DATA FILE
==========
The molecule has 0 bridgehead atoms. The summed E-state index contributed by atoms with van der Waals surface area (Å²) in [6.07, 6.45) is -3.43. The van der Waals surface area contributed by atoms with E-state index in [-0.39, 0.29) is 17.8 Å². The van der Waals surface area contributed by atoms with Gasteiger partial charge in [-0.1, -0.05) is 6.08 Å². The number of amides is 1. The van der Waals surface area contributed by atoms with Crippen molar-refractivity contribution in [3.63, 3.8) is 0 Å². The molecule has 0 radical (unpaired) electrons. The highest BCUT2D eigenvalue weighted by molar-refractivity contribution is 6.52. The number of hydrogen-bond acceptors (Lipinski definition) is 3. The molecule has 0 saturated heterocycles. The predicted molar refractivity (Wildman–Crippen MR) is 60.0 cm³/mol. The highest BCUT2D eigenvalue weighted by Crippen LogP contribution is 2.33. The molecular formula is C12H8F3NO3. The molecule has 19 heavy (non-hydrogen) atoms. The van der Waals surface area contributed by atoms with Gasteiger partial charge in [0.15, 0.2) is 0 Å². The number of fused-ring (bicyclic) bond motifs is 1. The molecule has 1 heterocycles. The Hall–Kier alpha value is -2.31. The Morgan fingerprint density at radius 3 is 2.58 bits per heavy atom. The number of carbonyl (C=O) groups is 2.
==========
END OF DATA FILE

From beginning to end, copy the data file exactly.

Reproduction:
The molecule has 0 bridgehead atoms. The summed E-state index contributed by atoms with van der Waals surface area (Å²) in [6.07, 6.45) is -3.43. The van der Waals surface area contributed by atoms with E-state index in [-0.39, 0.29) is 17.8 Å². The van der Waals surface area contributed by atoms with Gasteiger partial charge in [-0.1, -0.05) is 6.08 Å². The number of amides is 1. The van der Waals surface area contributed by atoms with Crippen molar-refractivity contribution in [3.63, 3.8) is 0 Å². The molecule has 0 radical (unpaired) electrons. The highest BCUT2D eigenvalue weighted by molar-refractivity contribution is 6.52. The number of hydrogen-bond acceptors (Lipinski definition) is 3. The molecule has 0 saturated heterocycles. The predicted molar refractivity (Wildman–Crippen MR) is 60.0 cm³/mol. The highest BCUT2D eigenvalue weighted by Crippen LogP contribution is 2.33. The molecular formula is C12H8F3NO3. The molecule has 19 heavy (non-hydrogen) atoms. The van der Waals surface area contributed by atoms with Gasteiger partial charge in [0.15, 0.2) is 0 Å². The number of fused-ring (bicyclic) bond motifs is 1. The molecule has 1 heterocycles. The Hall–Kier alpha value is -2.31. The Morgan fingerprint density at radius 3 is 2.58 bits per heavy atom. The number of carbonyl (C=O) groups is 2.